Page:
While many of China’s mountains have become revered over history, four, in particular, are believed especially sacred. Mountains are where heaven and earth touch and in this vein, Chinese believe that bodhisattvas, or Buddhist disciples who have reached nirvana but come back to earth to help mortals on their own paths to enlightenment, dwell in four sacred mountains.
Revival of the Buddhist Sites
Over the centuries, Buddhist monasteries have built large complexes in the mountains and pilgrims from all over China visit these sacred peaks. While most were ravaged during the cultural revolution, a revival in Buddhist traditions and tourist dollars have helped to begin restorations and renovations in many of the mountainside temples.
These mountains represent the most sacred in Chinese Buddhist beliefs. They are wonderful places to visit not only to hike and experience Chinese nature, such that it is, but also to experience the renaissance of Chinese Buddhism.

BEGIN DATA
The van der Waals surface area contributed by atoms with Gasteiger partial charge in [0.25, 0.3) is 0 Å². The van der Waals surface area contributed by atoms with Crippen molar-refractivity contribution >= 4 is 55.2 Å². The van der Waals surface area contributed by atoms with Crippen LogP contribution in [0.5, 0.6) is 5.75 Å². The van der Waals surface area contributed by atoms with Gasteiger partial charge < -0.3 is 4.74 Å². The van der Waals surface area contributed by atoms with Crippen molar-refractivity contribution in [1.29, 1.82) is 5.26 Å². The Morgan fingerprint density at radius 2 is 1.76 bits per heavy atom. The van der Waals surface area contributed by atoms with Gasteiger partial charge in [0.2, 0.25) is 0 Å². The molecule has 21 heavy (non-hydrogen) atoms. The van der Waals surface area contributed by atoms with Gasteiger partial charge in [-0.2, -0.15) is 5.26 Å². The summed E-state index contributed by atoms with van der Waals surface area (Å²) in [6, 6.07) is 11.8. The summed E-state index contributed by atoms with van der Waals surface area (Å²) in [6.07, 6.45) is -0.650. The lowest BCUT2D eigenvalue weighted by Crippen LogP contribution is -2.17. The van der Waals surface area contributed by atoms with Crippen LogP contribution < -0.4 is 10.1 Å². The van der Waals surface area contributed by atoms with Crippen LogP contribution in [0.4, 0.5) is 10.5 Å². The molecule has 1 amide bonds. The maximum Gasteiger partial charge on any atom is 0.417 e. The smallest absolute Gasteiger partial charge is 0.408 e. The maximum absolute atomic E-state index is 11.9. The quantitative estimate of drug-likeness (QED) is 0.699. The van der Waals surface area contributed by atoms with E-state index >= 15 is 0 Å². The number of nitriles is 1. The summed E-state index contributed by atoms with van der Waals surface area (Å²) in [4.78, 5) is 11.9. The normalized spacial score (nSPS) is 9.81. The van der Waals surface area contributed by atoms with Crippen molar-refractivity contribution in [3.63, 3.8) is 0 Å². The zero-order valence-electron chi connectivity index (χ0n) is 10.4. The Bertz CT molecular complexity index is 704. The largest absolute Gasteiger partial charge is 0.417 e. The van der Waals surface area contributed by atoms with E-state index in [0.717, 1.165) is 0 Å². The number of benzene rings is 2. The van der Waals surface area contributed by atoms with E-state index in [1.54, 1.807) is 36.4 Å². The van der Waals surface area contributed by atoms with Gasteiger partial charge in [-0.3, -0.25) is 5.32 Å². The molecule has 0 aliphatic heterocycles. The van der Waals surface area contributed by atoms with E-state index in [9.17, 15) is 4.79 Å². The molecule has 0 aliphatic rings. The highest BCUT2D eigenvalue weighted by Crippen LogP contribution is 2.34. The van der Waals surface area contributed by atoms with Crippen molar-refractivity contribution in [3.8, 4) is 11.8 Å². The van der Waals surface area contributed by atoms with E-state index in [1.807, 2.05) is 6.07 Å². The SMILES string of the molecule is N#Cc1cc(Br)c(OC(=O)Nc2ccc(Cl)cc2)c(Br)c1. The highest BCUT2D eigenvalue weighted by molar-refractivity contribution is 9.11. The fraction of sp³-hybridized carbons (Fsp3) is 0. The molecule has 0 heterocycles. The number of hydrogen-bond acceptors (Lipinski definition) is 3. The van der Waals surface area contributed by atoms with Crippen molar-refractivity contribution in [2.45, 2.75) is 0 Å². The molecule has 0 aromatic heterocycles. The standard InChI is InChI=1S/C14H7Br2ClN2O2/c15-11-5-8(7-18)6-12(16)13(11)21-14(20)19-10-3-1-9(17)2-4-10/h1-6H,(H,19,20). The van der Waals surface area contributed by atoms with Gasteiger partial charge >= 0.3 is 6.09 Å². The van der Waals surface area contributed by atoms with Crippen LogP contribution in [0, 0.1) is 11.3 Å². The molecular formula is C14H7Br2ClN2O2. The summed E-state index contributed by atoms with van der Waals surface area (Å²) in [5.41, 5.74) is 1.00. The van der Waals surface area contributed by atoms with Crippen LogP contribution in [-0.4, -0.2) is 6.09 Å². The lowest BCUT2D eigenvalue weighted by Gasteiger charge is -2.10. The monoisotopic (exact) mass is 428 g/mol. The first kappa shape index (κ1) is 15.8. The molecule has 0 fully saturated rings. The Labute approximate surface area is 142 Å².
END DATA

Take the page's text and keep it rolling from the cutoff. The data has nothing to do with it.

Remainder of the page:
What to Expect While Hiking
China’s sacred mountains have been pilgrimage sites for hundreds of years. You won’t find secluded mountain trails but rather stone steps carved out of the mountainside – or recently renovated concrete-poured steps. While relatively unknown as destinations in the West, these sites are places of worship for devout Buddhists from all over the world as well as recreation for young Chinese hikers. Therefore, you probably won’t be alone on the mountainside.
The Four Holy Mountains
- Wu Tai Shan (north)
- Jiu Hua Shan (south)
- Pu Tuo Shan (east)
- Emei Shan (west)